Not since Gerald Ratner described one of his company's products as "crap" have the supposed comments of an executive caused such a storm. After all, if you call your customers "riff-raff", you can hardly expect them to come back for more.
That is how Keith Cochrane, the group chief executive of Stagecoach, allegedly described some of his bus passengers, according to today's edition of the distinguished business magazine Forbes Global. But so incensed is Stagecoach at the prospect of going the same way as Mr Ratner – his name was removed from the company's business – that it is considering suing the magazine, claiming Mr Cochrane never said the words at all.
Not only Mr Ratner will sympathise with Stagecoach's predicament. On Friday, Dianne Thompson, the chief executive of Camelot, the lottery operator, got herself in trouble with the obvious but unmentionable comment that players had virtually no chance of scooping the jackpot.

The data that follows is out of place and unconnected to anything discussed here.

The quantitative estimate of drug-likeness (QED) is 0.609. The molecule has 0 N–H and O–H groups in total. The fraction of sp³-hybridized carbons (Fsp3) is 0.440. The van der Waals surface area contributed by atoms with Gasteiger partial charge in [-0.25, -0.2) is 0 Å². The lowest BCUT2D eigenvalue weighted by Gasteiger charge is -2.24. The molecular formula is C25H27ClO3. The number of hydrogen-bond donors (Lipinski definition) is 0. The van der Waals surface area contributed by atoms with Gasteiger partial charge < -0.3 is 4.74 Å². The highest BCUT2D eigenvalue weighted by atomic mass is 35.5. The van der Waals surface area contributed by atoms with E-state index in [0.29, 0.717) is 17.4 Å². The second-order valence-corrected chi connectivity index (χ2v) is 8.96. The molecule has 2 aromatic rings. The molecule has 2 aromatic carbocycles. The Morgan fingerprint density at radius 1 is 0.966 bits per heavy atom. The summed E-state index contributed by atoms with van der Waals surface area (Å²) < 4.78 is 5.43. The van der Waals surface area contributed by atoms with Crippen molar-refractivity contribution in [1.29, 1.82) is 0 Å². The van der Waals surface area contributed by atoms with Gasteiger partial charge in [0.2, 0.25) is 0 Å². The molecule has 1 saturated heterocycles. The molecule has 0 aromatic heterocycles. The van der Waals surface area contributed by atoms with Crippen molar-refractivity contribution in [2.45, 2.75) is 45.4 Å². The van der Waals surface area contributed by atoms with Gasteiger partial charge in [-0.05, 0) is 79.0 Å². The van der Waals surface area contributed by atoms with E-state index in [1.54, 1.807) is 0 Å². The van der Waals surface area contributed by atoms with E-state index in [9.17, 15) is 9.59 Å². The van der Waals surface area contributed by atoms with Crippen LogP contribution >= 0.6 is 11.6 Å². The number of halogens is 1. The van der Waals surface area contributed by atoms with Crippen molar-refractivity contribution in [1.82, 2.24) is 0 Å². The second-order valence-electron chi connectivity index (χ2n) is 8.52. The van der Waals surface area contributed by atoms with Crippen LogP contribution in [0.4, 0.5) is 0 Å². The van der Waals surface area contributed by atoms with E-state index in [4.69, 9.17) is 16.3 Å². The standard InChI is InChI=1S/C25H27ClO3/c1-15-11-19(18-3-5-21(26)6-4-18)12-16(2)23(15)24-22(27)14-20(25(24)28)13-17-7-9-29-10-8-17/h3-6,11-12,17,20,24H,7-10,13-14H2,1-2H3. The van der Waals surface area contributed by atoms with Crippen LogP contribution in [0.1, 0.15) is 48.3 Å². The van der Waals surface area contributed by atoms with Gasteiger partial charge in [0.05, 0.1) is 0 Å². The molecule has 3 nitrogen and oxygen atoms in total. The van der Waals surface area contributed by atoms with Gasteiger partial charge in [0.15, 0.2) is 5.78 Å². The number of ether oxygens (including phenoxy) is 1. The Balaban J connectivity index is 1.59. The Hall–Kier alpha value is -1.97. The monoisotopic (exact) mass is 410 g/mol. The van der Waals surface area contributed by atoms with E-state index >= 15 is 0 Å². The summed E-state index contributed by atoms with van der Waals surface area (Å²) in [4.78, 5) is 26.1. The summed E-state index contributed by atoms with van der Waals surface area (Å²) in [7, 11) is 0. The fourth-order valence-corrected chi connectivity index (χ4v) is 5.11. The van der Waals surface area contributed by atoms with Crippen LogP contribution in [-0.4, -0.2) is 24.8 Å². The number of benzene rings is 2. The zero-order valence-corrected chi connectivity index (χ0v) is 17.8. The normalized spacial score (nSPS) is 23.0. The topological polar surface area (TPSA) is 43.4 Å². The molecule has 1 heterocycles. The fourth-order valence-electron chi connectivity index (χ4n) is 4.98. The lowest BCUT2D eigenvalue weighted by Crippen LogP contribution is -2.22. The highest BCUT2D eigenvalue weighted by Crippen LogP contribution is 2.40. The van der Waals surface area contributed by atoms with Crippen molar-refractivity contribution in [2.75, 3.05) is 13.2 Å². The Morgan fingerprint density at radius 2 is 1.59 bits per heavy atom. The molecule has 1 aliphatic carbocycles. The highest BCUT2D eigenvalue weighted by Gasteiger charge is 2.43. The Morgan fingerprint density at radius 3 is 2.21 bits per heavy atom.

In the Forbes article, which is critical of Stagecoach's foreign deals, several of which have lost the company hundreds of millions of pounds, Mr Cochrane reportedly expresses surprise that "American bus clientele can be riff-raff".
But the company, founded by the Scots millionaire Brian Souter and his sister, Ann Gloag, denied that Mr Cochrane had said the words and confirmed it was looking into taking legal action. "The article... contains clear inaccuracies which we are disputing," a Stagecoach spokesman said. "We have already contacted the magazine and asked for it to be retracted and corrected. This piece is more damaging of Forbes' reputation for journalism than it is of Stagecoach."
Forbes criticises the acquisitions of Coach USA, Swebus, Sweden's biggest bus company, and a 35 per cent stake in Road King, which operates a toll route in Hong Kong.
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